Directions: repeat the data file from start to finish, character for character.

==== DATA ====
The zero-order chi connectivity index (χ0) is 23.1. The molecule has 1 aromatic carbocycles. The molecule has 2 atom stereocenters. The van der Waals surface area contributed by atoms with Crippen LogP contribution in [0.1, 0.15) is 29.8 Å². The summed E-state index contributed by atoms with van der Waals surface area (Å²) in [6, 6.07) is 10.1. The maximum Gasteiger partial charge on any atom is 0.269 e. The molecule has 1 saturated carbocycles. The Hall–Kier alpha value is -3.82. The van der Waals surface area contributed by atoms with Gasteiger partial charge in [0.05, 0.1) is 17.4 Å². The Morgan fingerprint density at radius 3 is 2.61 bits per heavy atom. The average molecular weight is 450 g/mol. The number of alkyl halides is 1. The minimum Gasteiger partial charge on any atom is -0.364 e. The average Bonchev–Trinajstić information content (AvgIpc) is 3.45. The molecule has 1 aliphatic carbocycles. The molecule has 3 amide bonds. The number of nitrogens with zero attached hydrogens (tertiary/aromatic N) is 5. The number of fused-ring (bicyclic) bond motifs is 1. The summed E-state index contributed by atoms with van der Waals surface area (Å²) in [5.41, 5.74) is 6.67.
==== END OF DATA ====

The zero-order chi connectivity index (χ0) is 23.1. The molecule has 1 aromatic carbocycles. The molecule has 2 atom stereocenters. The van der Waals surface area contributed by atoms with Crippen LogP contribution in [0.1, 0.15) is 29.8 Å². The summed E-state index contributed by atoms with van der Waals surface area (Å²) in [6, 6.07) is 10.1. The maximum Gasteiger partial charge on any atom is 0.269 e. The molecule has 1 saturated carbocycles. The Hall–Kier alpha value is -3.82. The van der Waals surface area contributed by atoms with Gasteiger partial charge in [0.05, 0.1) is 17.4 Å². The Morgan fingerprint density at radius 3 is 2.61 bits per heavy atom. The average molecular weight is 450 g/mol. The number of alkyl halides is 1. The minimum Gasteiger partial charge on any atom is -0.364 e. The average Bonchev–Trinajstić information content (AvgIpc) is 3.45. The molecule has 1 aliphatic carbocycles. The molecule has 3 amide bonds. The number of nitrogens with zero attached hydrogens (tertiary/aromatic N) is 5. The number of fused-ring (bicyclic) bond motifs is 1. The summed E-state index contributed by atoms with van der Waals surface area (Å²) in [5.41, 5.74) is 6.67.